Tampa Bay Buccaneers wide receiver Bernard Reedy, left, Rev. Wayne Thompson of First Baptist Institutional Church, St Petersburg, center, and Tampa Bay Buccaneers quarterback Jameis Winston, serve free pulled pork sandwiches at a food truck giveaway at Rick Baker's disaster assistance registration center on Central Ave. in St. Petersburg on Friday, Sept. 15, 2017.
  7. St. Pete opens disaster relief centers


    The city opened two disaster relief centers Friday with a third slated to open next week.

    The centers will be staffed by city workers to help residents apply to the Federal  Emergency Management Administration for help in personal or business losses related to Hurricane Irma.

    Residents should check the online FEMA checklist, to find out what the required information is for the application....

    St. Petersburg opened two disaster relief centers Friday
  8. Orange Belt project gets green light for Warehouse Arts District


    ST. PETERSBURG — A project that a developer labeled "an experiment in enlightened capitalism" got the green light from the City Council on Thursday. The Orange Belt Station project promises to bring a craft distillery and, perhaps, an alternative weekly newspaper to the Warehouse Arts District.

    PREVIOUS COVERAGE: Creative Loafing, craft rum distillery could be the tenants for new 'town square' in St. Petersburg's Warehouse Arts District...

  9. Rick Baker to assist in opening of FEMA Disaster Recovery Registration Center


    Former mayor Rick Baker, his current boss Bill Edwards and other Baker allies announced Wednesday that they are opening a FEMA Disaster Recovery Registration Center from 6-9 p.m.

    Baker is running for mayor against incumbent Mayor Rick Kriseman.

    Volunteers will man the air-conditioned site at 6090 Central Ave. and assist residents registering for disaster relief. The site will also have limited phone charging stations....

    Rick Baker and Bill Edwards partner to open FEMA Disaster Relief Center on Central Avenue
  10. Power still out? Where to charge devices for free in Tampa Bay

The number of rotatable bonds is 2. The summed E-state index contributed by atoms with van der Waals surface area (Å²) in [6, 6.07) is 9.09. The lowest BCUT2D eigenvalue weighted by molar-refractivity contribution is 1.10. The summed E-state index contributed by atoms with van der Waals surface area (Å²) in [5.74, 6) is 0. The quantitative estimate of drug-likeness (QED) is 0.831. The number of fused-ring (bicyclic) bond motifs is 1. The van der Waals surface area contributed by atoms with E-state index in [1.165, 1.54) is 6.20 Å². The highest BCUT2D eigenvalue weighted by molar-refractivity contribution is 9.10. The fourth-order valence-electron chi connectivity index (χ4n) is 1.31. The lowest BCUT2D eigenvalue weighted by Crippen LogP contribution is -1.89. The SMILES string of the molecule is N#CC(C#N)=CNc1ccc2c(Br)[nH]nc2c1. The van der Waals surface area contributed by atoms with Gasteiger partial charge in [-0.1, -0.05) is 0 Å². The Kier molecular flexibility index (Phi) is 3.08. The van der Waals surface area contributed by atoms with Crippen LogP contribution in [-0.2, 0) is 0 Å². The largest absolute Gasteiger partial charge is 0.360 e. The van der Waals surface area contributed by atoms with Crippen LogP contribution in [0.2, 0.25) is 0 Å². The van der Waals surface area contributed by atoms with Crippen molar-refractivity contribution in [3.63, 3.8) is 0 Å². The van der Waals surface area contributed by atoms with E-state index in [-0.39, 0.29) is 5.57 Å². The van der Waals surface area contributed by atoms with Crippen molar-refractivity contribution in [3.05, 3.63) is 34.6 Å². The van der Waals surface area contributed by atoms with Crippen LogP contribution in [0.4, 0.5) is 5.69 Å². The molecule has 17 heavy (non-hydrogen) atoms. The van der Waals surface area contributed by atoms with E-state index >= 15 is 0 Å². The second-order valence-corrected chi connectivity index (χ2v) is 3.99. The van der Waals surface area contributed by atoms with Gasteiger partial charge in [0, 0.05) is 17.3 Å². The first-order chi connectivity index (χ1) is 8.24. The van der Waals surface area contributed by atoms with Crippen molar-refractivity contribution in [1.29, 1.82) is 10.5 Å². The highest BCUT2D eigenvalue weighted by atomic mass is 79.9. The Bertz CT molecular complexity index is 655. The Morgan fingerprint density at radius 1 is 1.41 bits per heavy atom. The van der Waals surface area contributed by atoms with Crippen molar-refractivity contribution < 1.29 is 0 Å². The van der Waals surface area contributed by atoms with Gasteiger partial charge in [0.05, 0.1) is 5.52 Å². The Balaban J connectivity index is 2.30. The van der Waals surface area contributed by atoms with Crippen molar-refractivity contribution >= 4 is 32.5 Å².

Charging stations have been set up around Tampa Bay for residents to charge their phones and other devices during widespread power outages caused by Hurricane Irma. 


    The city has set up four charging stations for residents to charge their phones and other devices. The charging stations will be open until 6 p.m. Wednesday. They will open again on Thursday, though the city said it was still working out those hours. Look for updates on the City of St. Petersburg's Facebook page....

    St. Pete has opened four charging stations
  11. St. Pete city workers not getting their due, says Karl Nurse


    City Council member Karl Nurse thinks the exhaustive media coverage of Hurricane Irma and its aftermath has missed something: the hard work of city workers.

    Crews have worked 12-hour shifts for days clearing debris and getting the city back into operating shape, Nurse said.

    “They deserve an attaboy,” Nurse said. "You can't say thank you enough."

    He has a neighbor who is a building inspector, but was called into work on recovery efforts, Nurse said....

    St. Petersburg City Council member Karl Nurse thinks city workers haven't gotten enough credit for their hard work in recovery efforts post-Hurricane Irma
  12. Kriseman urges patience, kindness as St. Pete recovers from Irma


    ST. PETERSBURG — Mayor Rick Kriseman said Tuesday the city was doing everything it could to restore a sense or normalcy to the nearly 100,000 residents still without power after Hurricane Irma.

    Just because the Sunshine City didn’t experience the destruction experienced by many in southwest Florida, the mayor said, “it doesn’t mean we haven’t been significantly impacted by the storm.”...

    Mayor Rick Kriseman says city will work hard to restore normalcy after Irma
  13. Hurricane Irma leaves St. Pete mayor's race on hold -- for now


    ST. PETERSBURG — Remember the battle of the two Ricks? Something may have interrupted that. But it’ll be back.

    What had been an intense mayoral race between incumbent Mayor Rick Kriseman and former Mayor Rick Baker has been on hiatus for more than a week because of Hurricane Irma.

    HURRICANE IRMA: Latest coverage from the Tampa Bay Times....

    Irma disrupted the St. Pete mayoral race. When will it resume?
  14. St. Pete will start parking enforcement Wednesday


    If you are downtown Tuesday, park as you please (within reason).  The city won't start enforcing its parking ordinance until 8 a.m. Wednesday.

    City garages are open, but normal charges apply, said Mayor Rick Kriseman's spokesman Ben Kirby.


    St. Pete doesn't start ticketing until Wednesday at 8 a.m.
  15. Sewage spill in St. Pete


    Hours after Mayor Rick Kriseman praised the resilience of his city's improved sewer system, the city spilled 430,000 gallons of partially-treated sewage on Monday afternoon after Hurricane Irma moved north.

    A faulty sensor in a holding tank at the Northeast sewage plant, 1160 62nd Ave NE, became stuck,  falsely showing partially-treated sewage at levels below what was really in the tank. ...

    St. Petersburg spills 423,000 gallons of sewage